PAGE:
Juventus

Sarri sacked after Juventus’ Champions League exit

Agence France-Presse, Agence France-Presse
Sarri sacked after Juventus’ Champions League exit

Juventus' Italian coach Maurizio Sarri (R) gives instructions to Juventus' Portuguese forward Cristiano Ronaldo during the Italian Serie A football match Juventus vs Verona on September 21, 2019 at the Juventus stadium in Turin. (Photo by Isabella BONOTTO / AFP)

Juventus fires coach Maurizio Sarri after failing to steer the Ronaldo-powered squad deep into the Champions League

Juventus sacked coach Maurizio Sarri on Saturday. August 8, after the Italian club’s Champions League last 16 exit to Lyon.

Despite Cristiano Ronaldo’s double in a 2-1 home win on Friday, Juve fell 2-2 on aggregate to the French club, ending their quest for a title they last won in 1996. (READ: Ronaldo not enough for ‘cursed’ Juventus)

“Maurizio Sarri has been relieved of his post as coach of the first team,” the nine-time reigning Serie A champions said in a statement.

Sarri, 61, replaced Massimiliano Allegri last season, after leading Chelsea to success in the Europa League.

“The club would like to thank the coach for having written a new page in Juventus’ history with the victory of the ninth-consecutive championship, the culmination of a personal journey that led him to climb all the divisions of Italian football,” the team.

Despite leading Juve to a ninth straight Scudetto, his first as a coach, Sarri paid for the club’s failure on the European stage.

Juve also lost in two finals this season, the Italian Cup and the Italian Super Cup.

“Sarri Out!” headlined Turin sports daily Tuttosport, with Corriere Dello Sport saying: “Adieu Maurizio.”

Lazio coach Simone Inzaghi, Real Madrid’s Zinedine Zidane and former Tottenham manager Mauricio Pochettino have been touted as possible successors.

Club president Andrea Agnelli’s words were not reassuring after Juve fell in the last 16 for the first time since 2016.

“We need a cold and lucid analysis,” said Agnelli, “knowing that in a few weeks we will start from scratch and we will have to do it with the same enthusiasm and desire to win.

“The Champions League, it was a dream before, now it’s a goal and going out like this is disappointing for us, for the players and for the fans.”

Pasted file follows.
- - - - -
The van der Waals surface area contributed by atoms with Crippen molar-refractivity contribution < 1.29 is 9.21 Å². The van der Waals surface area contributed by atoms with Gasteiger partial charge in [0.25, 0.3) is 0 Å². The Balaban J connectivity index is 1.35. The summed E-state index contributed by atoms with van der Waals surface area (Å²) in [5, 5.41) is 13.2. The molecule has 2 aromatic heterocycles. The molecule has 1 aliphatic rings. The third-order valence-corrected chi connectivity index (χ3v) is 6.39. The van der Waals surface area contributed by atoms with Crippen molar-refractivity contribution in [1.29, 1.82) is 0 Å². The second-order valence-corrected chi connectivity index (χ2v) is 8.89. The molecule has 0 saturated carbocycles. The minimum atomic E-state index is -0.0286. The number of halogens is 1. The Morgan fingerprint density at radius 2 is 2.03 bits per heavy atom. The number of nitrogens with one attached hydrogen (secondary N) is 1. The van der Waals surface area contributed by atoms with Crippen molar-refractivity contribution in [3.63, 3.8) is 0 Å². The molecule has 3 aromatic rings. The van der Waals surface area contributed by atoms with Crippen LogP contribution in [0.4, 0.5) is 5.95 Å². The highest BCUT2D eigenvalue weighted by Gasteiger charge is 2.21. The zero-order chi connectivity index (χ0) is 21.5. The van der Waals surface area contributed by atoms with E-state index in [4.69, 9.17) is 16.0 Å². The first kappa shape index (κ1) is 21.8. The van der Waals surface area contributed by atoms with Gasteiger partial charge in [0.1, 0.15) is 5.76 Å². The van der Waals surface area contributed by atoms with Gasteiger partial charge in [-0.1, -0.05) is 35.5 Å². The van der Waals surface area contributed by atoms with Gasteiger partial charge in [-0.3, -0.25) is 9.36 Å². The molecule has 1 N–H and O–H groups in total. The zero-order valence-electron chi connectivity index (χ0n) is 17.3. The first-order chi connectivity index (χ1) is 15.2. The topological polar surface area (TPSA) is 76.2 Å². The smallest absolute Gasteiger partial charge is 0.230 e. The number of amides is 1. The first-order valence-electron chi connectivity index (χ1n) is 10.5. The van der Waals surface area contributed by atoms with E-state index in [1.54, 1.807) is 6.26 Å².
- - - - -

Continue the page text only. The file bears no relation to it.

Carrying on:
Sarri failed to produce the style revolution hoped for in a season overshadowed by a three-month coronavirus lockdown.

Juve were rarely brilliant and often disappointing, losing in two finals, the Italian Cup and the Italian Super Cup.

They won just two of their final eight league games.

“Sarrism” or “Sarriball”, that fast-paced, eye-catching style of football with which he made his name at Napoli, and which Juve bosses craved in Turin, was only seen in flashes this season.

Although Sarri gave the team orders, he adapted to Juve and five-time Ballon d’Or winner Ronaldo, who scored 37 goals for in total in the 2019-2020 season, breaking the club’s record for most goals in a single season.

“I have to adapt to the characteristics of the players, you can’t ask for 25 purchases. Otherwise I might as well just train myself,” said Sarri.

During 3 seasons with Napoli he turned them into title contenders but they finished second twice and third once behind Juve, before he left for England in 2018.

Chelsea was the only time Sarri has coached outside of Italy but although he won the 2019 Europa League he failed to win over the club’s fans during his single season in charge.

But his campaign in Turin was judged by the outfit’s quest for a third European crown, having finished runners-up no fewer than 5 times since last winning in 1996. – Rappler.com